Middler Books and More

This blog contains Bruce DuBoff's book reviews, info on other media, and related topics. It is a collaboration between the librarian and both the students of Pennsauken Intermediate School and Phifer Middle School in Pennsauken, NJ, and the general middler book reading community. The books featured here are appropriate for grades 5-8, though not all books reviewed here are appropriate for all of those ages.

Saturday, March 08, 2008

Bartoletti, Susan Campbell. The Boy Who Dared: A Novel Based on the True Story of a Hitler Youth (4 out of 4 stars)
Any modern author of World War II / Holocaust stories, memoirs, poems, novels, or plays walks a tightrope with every word. Most authors want to tell honest stories (or as honest as memory can be) but are not always armed with the facts. Fortunately, Susan Campbell Bartoletti did her research. Her new historical novel, The Boy Who Dared: A Novel Based on the True Story of a Hitler Youth, rings true on every page, from the fascination almost everyone in Germany had for Hitler’s cult of personality to many Germans’ eventual disillusionment and rebellion, both overt and silent. Through research and interviews, Ms. Bartoletti reconstructs an engaging study of a good German who wants to help his countrymen and fatherland, but betrays the Nazis to save his friends and his soul.
Helmuth Hübener is a proud 17-year-old ex-Nazi waiting for execution. While waiting, he remembers the events that led him to his jail cell and death sentence. At first, the Nazis are exciting: “Brown-shirted men wearing black-and-red armbands and tall, black, shiny boots are marching. One swaggering Brownshirt bends over Helmuth. ‘What a big boy you are,’ he says. ‘Do you want to be a soldier for the Fatherland?
Helmuth likes to play with toy soldiers . . . He nods and tells the Brownshirt, “Yes!” (4). But Helmuth’s grandparents are scared of Hitler and the dreadful possibilities he offers to Germany: “‘Oma sits next to Opa and says, “‘Hitler frightens me. Those crazy eyes of his . . .’ Helmuth knows they are afraid of Adolf Hitler, the leader of the Nazi Party. But he doesn’t understand why they fear a man who wants to fight for Germany and make it better” (9-10). However, as Helmuth’s rights at school disappear, he is forced to join the Hitler Youth, and his home life deteriorates as his mother starts dating Hugo, a gruff, dictatorial Nazi Rottenführer (non-commissioned corporal), Helmuth gradually becomes skeptical of the Nazis’ intentions. But criticism has its price in the “new” Reich; when Helmuth complains loudly that the Nazis forbid fun things like American dancing and “un-German” music and literature, his practical, pragmatic brother Gerhard demonstrates the fear of the common German citizens of the time: “Gerhard grabs his brother’s hand, grips it, iron-fisted. ‘Stop that,’ he whispers, shocked. ‘Are you a fool? Do you want the neighbors to hear?’” (92). Despite such warnings and to the surprise of his friends, Helmuth feels compelled to battle the Nazis on the only battleground on which he can compete—the war of information. This personal war drives Helmuth to the brink of trouble so threatening that even his strong Mormon faith may not be able to provide him solace, and he is forced to choose between his friends and family on one side and Truth on the other.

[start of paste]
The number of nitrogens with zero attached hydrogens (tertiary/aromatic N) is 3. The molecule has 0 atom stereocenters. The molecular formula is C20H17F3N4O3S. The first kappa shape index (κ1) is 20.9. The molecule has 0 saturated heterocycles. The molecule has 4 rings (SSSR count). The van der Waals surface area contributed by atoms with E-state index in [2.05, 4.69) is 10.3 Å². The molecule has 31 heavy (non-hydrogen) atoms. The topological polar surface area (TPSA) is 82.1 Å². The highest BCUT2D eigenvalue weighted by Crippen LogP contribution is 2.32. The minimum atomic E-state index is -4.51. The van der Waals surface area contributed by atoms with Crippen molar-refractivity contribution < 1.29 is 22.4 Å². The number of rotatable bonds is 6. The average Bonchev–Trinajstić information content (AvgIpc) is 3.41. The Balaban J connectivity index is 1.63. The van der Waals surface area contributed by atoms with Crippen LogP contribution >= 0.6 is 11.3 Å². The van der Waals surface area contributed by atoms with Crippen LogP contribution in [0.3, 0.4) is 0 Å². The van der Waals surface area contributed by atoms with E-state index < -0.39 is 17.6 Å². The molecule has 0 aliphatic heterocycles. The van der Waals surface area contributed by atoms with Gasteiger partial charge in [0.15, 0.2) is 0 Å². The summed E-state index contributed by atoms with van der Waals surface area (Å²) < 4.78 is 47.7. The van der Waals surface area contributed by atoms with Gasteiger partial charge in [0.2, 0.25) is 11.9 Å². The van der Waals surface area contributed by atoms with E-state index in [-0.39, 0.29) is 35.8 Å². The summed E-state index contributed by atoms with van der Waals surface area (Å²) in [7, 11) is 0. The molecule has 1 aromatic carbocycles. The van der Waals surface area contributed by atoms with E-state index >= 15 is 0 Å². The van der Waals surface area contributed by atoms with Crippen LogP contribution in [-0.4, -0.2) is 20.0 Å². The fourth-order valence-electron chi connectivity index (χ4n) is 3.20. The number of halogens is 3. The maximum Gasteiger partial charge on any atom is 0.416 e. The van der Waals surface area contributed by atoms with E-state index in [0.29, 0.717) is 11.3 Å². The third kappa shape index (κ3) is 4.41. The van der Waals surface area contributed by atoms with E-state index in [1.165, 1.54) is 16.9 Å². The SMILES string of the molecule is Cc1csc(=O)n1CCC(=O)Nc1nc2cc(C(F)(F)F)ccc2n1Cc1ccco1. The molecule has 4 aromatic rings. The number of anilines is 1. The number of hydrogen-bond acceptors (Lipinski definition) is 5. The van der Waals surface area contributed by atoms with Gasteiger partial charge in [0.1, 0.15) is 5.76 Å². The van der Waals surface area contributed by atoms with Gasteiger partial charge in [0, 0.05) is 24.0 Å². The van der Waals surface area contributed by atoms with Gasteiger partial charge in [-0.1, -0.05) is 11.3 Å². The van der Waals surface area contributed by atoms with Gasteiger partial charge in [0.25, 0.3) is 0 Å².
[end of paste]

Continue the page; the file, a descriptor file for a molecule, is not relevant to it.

Truth can be felt like rain or danger in the air; as in her 2005 Newbery Honor Hitler Youth: Growing Up In Hitler’s Shadow, Ms. Bartoletti does not shy away from the horrifying but undeniable reality that Hitler bewitched and entranced many “good” German citizens who felt more beaten at Versailles than on the battlefield. I still remember the chill that went down my spine when I read in Hitler Youth about good young people rebelling against their parents for not being good Nazis. Both the Hitler Youths in her 2005 non-fiction work and Helmuth in her new book share the excitement and disillusionment of Germany between the wars, and with a presidential election looming, there is no better time than now to explore these powerful forces. The Boy Who Dared is a fine example of World War II / Holocaust literature that will resonate with students and adults; its message that Truth can be a costly luxury is an important historical lesson no society or individual can afford to forget.


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